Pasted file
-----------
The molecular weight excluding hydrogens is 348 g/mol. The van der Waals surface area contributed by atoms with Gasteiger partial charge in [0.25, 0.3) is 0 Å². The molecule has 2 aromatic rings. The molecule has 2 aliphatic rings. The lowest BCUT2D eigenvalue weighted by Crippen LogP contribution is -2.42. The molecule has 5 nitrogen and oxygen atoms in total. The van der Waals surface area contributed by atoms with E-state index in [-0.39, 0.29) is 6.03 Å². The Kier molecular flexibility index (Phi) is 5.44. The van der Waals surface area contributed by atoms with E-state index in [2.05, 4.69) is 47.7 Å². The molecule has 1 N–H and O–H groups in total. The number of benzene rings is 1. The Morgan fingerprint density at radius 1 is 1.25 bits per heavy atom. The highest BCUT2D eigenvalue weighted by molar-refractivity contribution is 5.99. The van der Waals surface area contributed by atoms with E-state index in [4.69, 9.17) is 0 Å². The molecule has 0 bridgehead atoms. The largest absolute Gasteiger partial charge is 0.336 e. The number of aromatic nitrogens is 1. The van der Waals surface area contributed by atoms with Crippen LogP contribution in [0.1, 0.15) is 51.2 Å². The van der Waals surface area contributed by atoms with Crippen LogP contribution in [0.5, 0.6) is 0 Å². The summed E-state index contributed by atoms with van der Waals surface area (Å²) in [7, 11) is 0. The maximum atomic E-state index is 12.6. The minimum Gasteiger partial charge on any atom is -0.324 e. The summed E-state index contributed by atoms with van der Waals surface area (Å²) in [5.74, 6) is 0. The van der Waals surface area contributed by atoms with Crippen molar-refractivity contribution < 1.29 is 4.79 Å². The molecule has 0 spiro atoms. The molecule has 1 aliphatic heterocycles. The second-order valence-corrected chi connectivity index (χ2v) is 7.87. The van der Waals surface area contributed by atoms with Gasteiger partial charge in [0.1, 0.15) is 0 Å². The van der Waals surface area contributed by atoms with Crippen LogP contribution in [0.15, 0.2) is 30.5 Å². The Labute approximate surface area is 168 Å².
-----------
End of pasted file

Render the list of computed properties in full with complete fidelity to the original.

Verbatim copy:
The molecular weight excluding hydrogens is 348 g/mol. The van der Waals surface area contributed by atoms with Gasteiger partial charge in [0.25, 0.3) is 0 Å². The molecule has 2 aromatic rings. The molecule has 2 aliphatic rings. The lowest BCUT2D eigenvalue weighted by Crippen LogP contribution is -2.42. The molecule has 5 nitrogen and oxygen atoms in total. The van der Waals surface area contributed by atoms with E-state index in [-0.39, 0.29) is 6.03 Å². The Kier molecular flexibility index (Phi) is 5.44. The van der Waals surface area contributed by atoms with E-state index in [2.05, 4.69) is 47.7 Å². The molecule has 1 N–H and O–H groups in total. The number of benzene rings is 1. The Morgan fingerprint density at radius 1 is 1.25 bits per heavy atom. The highest BCUT2D eigenvalue weighted by molar-refractivity contribution is 5.99. The van der Waals surface area contributed by atoms with E-state index in [4.69, 9.17) is 0 Å². The molecule has 0 bridgehead atoms. The largest absolute Gasteiger partial charge is 0.336 e. The number of aromatic nitrogens is 1. The van der Waals surface area contributed by atoms with Crippen LogP contribution in [0.1, 0.15) is 51.2 Å². The van der Waals surface area contributed by atoms with Crippen LogP contribution in [0.5, 0.6) is 0 Å². The summed E-state index contributed by atoms with van der Waals surface area (Å²) in [7, 11) is 0. The maximum atomic E-state index is 12.6. The minimum Gasteiger partial charge on any atom is -0.324 e. The summed E-state index contributed by atoms with van der Waals surface area (Å²) in [5.74, 6) is 0. The van der Waals surface area contributed by atoms with Crippen molar-refractivity contribution < 1.29 is 4.79 Å². The molecule has 0 spiro atoms. The molecule has 1 aliphatic heterocycles. The second-order valence-corrected chi connectivity index (χ2v) is 7.87. The van der Waals surface area contributed by atoms with Gasteiger partial charge in [0.1, 0.15) is 0 Å². The van der Waals surface area contributed by atoms with Crippen LogP contribution in [0.15, 0.2) is 30.5 Å². The Labute approximate surface area is 168 Å².